My advice would be to think carefully about your style of photography and then invest in just one or two lenses. You can use those lenses to their limit and if you really find there’s a gap in your lens armory, you can purchase more.
Personally, I use just one high quality zoom lens (a Canon 24-70mm L series 2.8) for all my work – which means I’m only ever carrying just one lens.
6. Caring for your lenses?
First off, get yourself a good quality UV filter to protect against unnecessary scratches. Why? Because it’s so easy to damage an exposed lens. I would recommend you buy the filter at the same time as you buy your lens and put it on immediately.
While lens caps are an obvious necessity, they can easily get lost and you don’t want to have your lens cap on when you’re out and about looking for spontaneous images. Apart from reducing unwanted flare, a lens hood is great as a bumper for your lens. It will absorb knocks if you bump up against something and acts as an additional protection for the front of your lens.
For storage, a dehumidifier cabinet is an excellent idea. Mould and fungus are the enemy of lenses and grow quickly when there is humidity in the air. If you want to keep your lenses in pristine condition – which will also help maintain their resale value – then make sure they’re stored somewhere dry.
When it comes to cleaning your lens, the safest option is probably a fine-haired puffer brush. If you don’t have a really high quality cleaning cloth, it’s best to avoid wiping the actual surface of your lens. There’s always a risk that the texture of the cloth or a minute particle of dust could cause a scratch, ruining your lens forever (if you’re cleaning the lens and not the UV filter that should be in front of it).
7. Does brand matter?
You pay for what you get is particularly true when it comes to choosing a lens. If you opt for one of the more expensive brands, like Leica or Zeiss, you are definitely going to get your money’s worth in terms of quality.
As I’ve explained above, if you want a quality lens, you should be sure it’s made from solid materials – the lens should be glass and the casing metal.
Leica is the acknowledged king of the lens, but it’s certainly not the only show in town and depending what camera you use, you’ll find yourself limited in terms of choice. Most brands have a range of quality levels. While pro quality lenses are always going to be better, you’d be wise to do your research as each lens model has its own quirks.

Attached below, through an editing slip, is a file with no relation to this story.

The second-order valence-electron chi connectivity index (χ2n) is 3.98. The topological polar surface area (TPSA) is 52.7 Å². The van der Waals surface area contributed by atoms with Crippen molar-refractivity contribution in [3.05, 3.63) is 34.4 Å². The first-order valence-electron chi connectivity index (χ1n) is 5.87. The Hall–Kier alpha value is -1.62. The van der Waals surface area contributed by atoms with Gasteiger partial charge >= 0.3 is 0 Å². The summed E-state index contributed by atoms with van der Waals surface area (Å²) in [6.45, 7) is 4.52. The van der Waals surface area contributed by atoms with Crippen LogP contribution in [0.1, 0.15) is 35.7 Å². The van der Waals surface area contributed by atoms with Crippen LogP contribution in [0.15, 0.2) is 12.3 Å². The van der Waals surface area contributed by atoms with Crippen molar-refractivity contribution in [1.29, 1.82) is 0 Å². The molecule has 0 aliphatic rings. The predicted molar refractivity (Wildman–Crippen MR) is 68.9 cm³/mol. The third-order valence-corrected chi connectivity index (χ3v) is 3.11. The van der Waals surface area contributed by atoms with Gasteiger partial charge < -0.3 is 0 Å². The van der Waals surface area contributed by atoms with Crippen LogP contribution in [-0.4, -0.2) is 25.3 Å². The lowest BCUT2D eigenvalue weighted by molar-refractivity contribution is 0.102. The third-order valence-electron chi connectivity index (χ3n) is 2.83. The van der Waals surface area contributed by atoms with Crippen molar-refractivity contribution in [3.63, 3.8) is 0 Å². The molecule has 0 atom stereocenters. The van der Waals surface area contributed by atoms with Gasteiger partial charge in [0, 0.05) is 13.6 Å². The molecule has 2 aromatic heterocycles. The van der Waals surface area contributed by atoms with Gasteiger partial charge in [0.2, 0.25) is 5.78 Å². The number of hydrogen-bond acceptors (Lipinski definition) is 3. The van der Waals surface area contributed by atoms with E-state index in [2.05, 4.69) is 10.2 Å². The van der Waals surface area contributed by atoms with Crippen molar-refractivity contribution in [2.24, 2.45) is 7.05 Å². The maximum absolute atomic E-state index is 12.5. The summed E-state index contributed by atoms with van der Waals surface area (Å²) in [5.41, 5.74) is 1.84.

If you’re looking for a generic lens brand, you’d also do well to consider Tamron and Sigma. Both are excellent brands that offer professional quality lenses that can be used with the big brand name bodies like Nikon, Canon and Sony. It’s worth noting that their prices are often more attractive too…
8. Do I need that big aperture?
When you start exploring the world of lenses, you’ll often find your photographer friends drooling over lenses that offer large apertures – which means anything from 2.8 and wider (F 1.4, F.1.2 and even F 1.0).
You’ll hear plenty of talk about bokeh too, a cinematic-looking blur effect that occurs in the background of the object or person you have focused on. Lens reviewers love to talk about how good the ‘bokeh’ of a lens is.
While ‘bokeh’ can enhance a portrait for example, bokeh does not make a great photo automatically.
I mention ‘bokeh’ because you’ll often hear it discussed in relation to wide aperture lenses. The wider the aperture, the narrower the depth of field (or focus) and the more of that delicious blurry background (bokeh) you’ll get.
In the days of film, big aperture lens provided more latitude for photographers to work in low light, where the larger aperture allowed more light to expose the film. These days however, with digital cameras able to shoot at 6400 ASA and higher, the need for those light hungry – and generally very expensive – wide aperture lenses is not so great.
9. Image stabilization – when does it matter?
Image stabilization is a feature that has been added to lenses for a couple of decades but has probably only been widely available for 15 or so years.
Lens companies call it by different names. To Canon it’s image stabilization (IS), to Nikon vibration reduction (VR) while Sigma refers to it as optical stabilization (OS). Whatever the name, it refers to technology that counters the dreaded, blur inducing, effects of camera shake.
The beauty of lens stabilization is that it makes those expensive large aperture lenses even less necessary because stabilization systems counter camera shake when you’re at low shutter speeds. This in turn tends to be useful for shooting in low light or when the risk of camera shake is increased using a telephoto lens.
To be honest, if you had to choose (image stabilized lenses are going to be more expensive than normal lenses), you’d be better off investing in image stabilization for a telephoto lens. Camera shake is much less likely to be an issue with a shorter wide-angle lens.
10. Must-have accessories?
If you’re travelling with your lenses, I’d recommend getting yourself a lens wrap, these are nothing fancy but provide an easy way to bundle up your valuable lens with something protective (they’re made some soft material or neoprene), protecting it from scratches and unwanted liquids (when in, or out of your bag). They usually come with convenient Velcro touch fasteners too.
Since your UV filter is the most vital protection for the front elements of your lens, I would recommend carrying a spare. If it gets cracked or scratched you should be able to replace it. The relatively low cost of keeping an extra filter in your bag far outweighs risk of damaging your lens if it’s used without a filter.
Last but not least, a good puffer brush is always good have in your bag. They’re great for removing any superficial dust on the front of your lens (or filter) without the need to touch or apply pressure to any optics.
Written by Yvan Cohen | Yvan’s been shooting documentary photography for over 30 years. He’s a co-founder of LightRocket and continues to shoot photo projects around South East Asia.
Featured Photo by Nguyen Huy